But the suspect, Dzhokhar Tsarnaev, 19, told investigators that he and his brother,Tamerlan, 26, who was killed in a shootout with the police, ultimately decided to use pressure-cooker bombs and other homemade explosive devices, the officials said.
The brothers finished building the bombs in Tamerlan’s apartment in Cambridge, Mass., faster than they had anticipated, and so decided to accelerate their attack to the Boston Marathon on April 15, Patriots’ Day in Massachusetts, according to the account that Dzhokhar provided to authorities. They picked the finish line of the marathon after driving around the Boston area looking for alternative sites, according to this account.
On Friday morning, federal agents, state troopers and local law enforcement officers fanned out to search areas in the vicinity of Dartmouth, Mass., as part of their continuing investigation into the bombings, an F.B.I. spokesman, Jason J. Pack, said.
It was not immediately clear what they were searching for, but the officials said that there was no immediate threat to public safety. Dzhokhar Tsarnaev, attended the University of Massachusetts at Dartmouth. Two of his classmates from the college were charged this week with throwing out evidence that officials said could have linked Mr. Tsarnaev to the attacks.
In addition, Dzhokhar Tsarnaev has told authorities that he and his brother viewed the Internet sermons of Anwar al-Awlaki, a radical American cleric who moved to Yemen and was killed in September 2011 by an American drone strike. There is no indication that the brothers communicated with Mr. Awlaki.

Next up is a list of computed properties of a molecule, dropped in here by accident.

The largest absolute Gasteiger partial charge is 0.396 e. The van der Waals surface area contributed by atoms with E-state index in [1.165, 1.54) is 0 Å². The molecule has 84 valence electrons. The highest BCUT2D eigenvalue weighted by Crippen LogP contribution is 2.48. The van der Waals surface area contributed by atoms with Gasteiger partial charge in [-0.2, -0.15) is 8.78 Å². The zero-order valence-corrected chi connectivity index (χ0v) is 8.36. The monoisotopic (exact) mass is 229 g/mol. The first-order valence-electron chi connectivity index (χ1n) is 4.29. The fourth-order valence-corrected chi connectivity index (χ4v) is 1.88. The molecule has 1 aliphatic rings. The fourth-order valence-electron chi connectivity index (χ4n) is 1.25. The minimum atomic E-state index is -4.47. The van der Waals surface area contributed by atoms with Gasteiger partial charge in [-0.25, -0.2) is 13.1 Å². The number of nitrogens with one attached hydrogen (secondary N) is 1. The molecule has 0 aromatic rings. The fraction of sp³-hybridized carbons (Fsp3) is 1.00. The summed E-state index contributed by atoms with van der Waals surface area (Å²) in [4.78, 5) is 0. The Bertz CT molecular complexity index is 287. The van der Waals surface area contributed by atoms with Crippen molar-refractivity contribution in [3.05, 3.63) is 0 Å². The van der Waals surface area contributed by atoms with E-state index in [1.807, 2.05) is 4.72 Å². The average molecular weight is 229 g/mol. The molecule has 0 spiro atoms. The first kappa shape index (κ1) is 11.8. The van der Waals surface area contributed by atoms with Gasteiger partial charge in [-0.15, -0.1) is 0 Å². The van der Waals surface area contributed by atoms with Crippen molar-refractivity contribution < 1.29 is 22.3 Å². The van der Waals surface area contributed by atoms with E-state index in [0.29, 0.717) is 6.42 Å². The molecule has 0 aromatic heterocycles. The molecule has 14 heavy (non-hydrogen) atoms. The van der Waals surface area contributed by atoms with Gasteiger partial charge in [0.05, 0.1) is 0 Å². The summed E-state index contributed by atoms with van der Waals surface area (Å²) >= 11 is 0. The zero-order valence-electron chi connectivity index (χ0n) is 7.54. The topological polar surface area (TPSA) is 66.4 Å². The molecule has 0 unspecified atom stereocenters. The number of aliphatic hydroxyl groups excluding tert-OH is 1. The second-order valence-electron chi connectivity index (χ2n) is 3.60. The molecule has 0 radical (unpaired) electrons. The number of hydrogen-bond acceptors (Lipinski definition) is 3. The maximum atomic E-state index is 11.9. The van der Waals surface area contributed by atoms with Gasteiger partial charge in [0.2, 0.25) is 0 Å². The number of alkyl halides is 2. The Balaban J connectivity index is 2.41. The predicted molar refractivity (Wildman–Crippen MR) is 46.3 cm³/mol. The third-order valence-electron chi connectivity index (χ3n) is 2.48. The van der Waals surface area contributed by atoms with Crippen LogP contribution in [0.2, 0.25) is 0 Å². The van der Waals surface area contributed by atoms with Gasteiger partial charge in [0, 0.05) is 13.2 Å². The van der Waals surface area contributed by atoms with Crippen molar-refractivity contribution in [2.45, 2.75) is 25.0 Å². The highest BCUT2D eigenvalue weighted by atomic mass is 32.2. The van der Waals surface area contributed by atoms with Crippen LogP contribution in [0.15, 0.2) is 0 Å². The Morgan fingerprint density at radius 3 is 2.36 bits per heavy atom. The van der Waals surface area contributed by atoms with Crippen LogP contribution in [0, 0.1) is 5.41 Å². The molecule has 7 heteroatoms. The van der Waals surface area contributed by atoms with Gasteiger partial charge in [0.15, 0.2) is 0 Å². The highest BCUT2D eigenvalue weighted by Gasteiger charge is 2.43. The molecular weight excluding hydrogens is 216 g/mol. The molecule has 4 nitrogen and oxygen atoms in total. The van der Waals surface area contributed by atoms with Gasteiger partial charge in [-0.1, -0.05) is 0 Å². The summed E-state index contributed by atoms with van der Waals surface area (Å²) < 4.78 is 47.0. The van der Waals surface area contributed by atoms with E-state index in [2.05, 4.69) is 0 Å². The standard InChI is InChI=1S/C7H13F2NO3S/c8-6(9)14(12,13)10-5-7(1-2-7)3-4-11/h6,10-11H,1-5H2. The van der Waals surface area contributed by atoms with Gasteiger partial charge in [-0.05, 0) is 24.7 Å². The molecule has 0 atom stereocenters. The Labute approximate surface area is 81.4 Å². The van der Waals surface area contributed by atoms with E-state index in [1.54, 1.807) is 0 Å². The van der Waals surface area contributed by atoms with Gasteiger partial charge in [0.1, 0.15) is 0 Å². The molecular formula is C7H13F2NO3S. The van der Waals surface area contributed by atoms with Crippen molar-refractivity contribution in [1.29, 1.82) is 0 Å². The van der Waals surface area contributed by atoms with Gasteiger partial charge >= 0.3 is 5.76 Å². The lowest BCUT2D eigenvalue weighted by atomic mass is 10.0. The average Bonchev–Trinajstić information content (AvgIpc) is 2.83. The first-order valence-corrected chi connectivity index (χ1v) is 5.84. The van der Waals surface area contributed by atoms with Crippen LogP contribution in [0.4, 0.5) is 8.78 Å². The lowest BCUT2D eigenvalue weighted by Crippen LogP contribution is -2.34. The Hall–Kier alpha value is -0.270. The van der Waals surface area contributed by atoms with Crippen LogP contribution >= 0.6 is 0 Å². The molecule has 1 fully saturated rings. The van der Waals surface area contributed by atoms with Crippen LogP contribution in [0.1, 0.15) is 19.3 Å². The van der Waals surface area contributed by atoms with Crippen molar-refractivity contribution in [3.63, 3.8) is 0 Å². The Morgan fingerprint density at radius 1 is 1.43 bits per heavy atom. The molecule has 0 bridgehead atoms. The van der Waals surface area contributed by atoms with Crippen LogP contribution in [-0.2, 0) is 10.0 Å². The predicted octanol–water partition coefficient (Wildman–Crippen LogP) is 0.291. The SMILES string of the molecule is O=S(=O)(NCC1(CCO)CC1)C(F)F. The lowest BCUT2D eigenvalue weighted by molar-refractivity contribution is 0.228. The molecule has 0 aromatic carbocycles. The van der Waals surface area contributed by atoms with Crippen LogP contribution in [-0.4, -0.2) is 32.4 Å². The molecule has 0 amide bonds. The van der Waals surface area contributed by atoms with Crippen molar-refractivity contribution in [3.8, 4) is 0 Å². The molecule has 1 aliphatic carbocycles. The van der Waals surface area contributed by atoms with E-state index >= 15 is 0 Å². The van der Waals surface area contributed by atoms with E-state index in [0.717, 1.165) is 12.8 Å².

Mr. Tsarnaev made his admission on April 21 — two days after he was captured while hiding in a boat in a nearby backyard — to specially trained F.B.I. agents who had been waiting outside his hospital room for him to regain consciousness.
After he woke up, they questioned him, invoking what is known as the public safety exception to the Miranda Rule, a procedure authorized by a 1984 Supreme Court decision which in certain circumstances allows interrogation after an arrest without notifying a prisoner of the right to remain silent.
The new details of what Dzhokhar Tsarnaev has told authorities emerged as the F.B.I. moved forward on Thursday with trying to determine how the brothers were radicalized and the role that Tamerlan’s wife, Katherine Russell, may have played in the plot or in helping the brothers evade the authorities after the attacks.